This is an open society with free exchange of ideas (popular or not). If some folks get confused they can always sort it out if they really want to. In the closed environment there just isn't room for creativity and synergy but for those who like or need that kind of structure they know where to go. Or they can pick the system they like best and ignore the rest but still be open to investigate new ideas. As I said, with effort confusion can always be transcended as long as all parties play fair.

Having been the focus of a lot of personal attacks myself I know what it feels like. Yet I really try not to take to heart and get overly aggressive in my response (admittedly I have and its never worked in my favor).

My rant is over. I hope that I can be a productive part of Epic that some members find value in what I share. I'm passionate about ski racing and my only purpose is to encourage and foster that community. I definitely put my money where my mouth is
Max, I'm not interested in reading about historical bashing. Again, you're just holding open an old family feud that doesn't really need to be there. The only way to get rid of an old feud like that is to forgive and forget.

Rick was banned from RS? Are you kidding me? He must be one of the most neutral and politically correct posters on here, not to mention one of the most knowledgable and certainly worthy of HH's respect.
Quote:
 Originally Posted by Bolter Well my Aunt Sadie used to say that the path to hell was paved with good intentions. JK Bolter
I guess I'll see you later on down the road Bolter.
Quote:
 Originally Posted by borntoski683 Max, I'm not interested in reading about historical bashing. Again, you're just holding open an old family feud that doesn't really need to be there. The only way to get rid of an old feud like that is to forgive and forget. Rick was banned from RS? Are you kidding me? He must be one of the most neutral and politically correct posters on here, not to mention one of the most knowledgable and certainly worthy of HH's respect.
He's not the only one That is what got my panties in a bunch in the first place :
Quote:
 Originally Posted by RicB Aren't you really talking about outcomes here? further, does the tension within the musculature always differ in a real way or is it more how it is applied that differs.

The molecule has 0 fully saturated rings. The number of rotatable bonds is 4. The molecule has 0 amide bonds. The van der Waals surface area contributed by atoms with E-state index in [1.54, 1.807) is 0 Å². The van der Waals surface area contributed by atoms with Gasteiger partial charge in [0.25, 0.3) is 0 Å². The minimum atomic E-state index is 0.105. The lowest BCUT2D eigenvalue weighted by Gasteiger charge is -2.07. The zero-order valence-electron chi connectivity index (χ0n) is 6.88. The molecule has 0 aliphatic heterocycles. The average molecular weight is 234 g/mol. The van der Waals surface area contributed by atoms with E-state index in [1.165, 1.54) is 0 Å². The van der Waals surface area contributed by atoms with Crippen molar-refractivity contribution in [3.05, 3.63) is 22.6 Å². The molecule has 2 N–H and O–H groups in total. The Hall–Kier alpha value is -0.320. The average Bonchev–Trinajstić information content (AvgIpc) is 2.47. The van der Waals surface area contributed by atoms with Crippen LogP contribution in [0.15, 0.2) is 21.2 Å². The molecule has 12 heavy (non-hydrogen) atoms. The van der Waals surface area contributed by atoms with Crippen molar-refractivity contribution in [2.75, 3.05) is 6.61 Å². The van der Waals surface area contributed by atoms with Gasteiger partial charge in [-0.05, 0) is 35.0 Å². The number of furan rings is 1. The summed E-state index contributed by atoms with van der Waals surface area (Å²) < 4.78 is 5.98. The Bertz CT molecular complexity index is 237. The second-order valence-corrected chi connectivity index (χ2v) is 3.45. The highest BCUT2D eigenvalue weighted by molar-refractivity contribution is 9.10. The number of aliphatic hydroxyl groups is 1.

In the case of a hockey stop, I believe it differs in both ways. It has been reported that an aggressive phantom move will create a hockey stop, and obviously, a pivot slip can. They are remarkably different movement patterns, and the coordination of the muscles is WAY different. (I'd personally love to see video footage of each method for comparison purposes.)

Quote:
 Originally Posted by RicB Take what Rick said about how the effort has different outcomes depending on how the ski is edged. Could be the same effort within the muscle, but this effort might have different outcomes depending on the specific intermusclature cooperation we utilize. At least that is how I see it. This is why I identify so well with differentiating between the outcomes of movement patterns that guide the skis, versus the outcomes from the movement patterns that steer the skis, even though we may have equal muscle tension in the muscles that provide rotation in both.
I don't see any distinction between guiding and steering.

Quote:
 Originally Posted by RicB This is why effective blending is so important to understand. Because it leads us to how we can use the isolated muscles and skills to create powerfull synergism in our skiing. For me in the end it all boils down to what we intend to do with our rotary as opposed to whether we are using rotary or not. My own humble opinion of course.
It is important first to establish precisely what it is that we are blending. If I am blending a pivot slip with edging that is one thing. If I am blending recentering/balance movements with edging that is another.

Quote:
 Originally Posted by RicB P.S. I don't like to use good versus bad, but rather like to understand effective versus less effective. Is it ever bad if is what we intended to do?
Sure it is. It could be a huge mistake.
Well, I've never been taught an official phantom move, but I do know that I will have younger kids pickup the inside ski when learning to hockey stop to expedite the process. Then I will have them just lighten the inside ski, and then with kids that came to me with a wedge, I may have them try the same movements, just really, really slowly, and usually a nice skidded parallel turn happens. If a phantom move results in a skidded hockey stop then the skier has overcome the ski/snow interaction with rotational energy.

I don't really know what to tell you BigE. I see basic movements applied in many different contexts and blendings, resulting in many different outcomes, all driven by the differing intent at the time.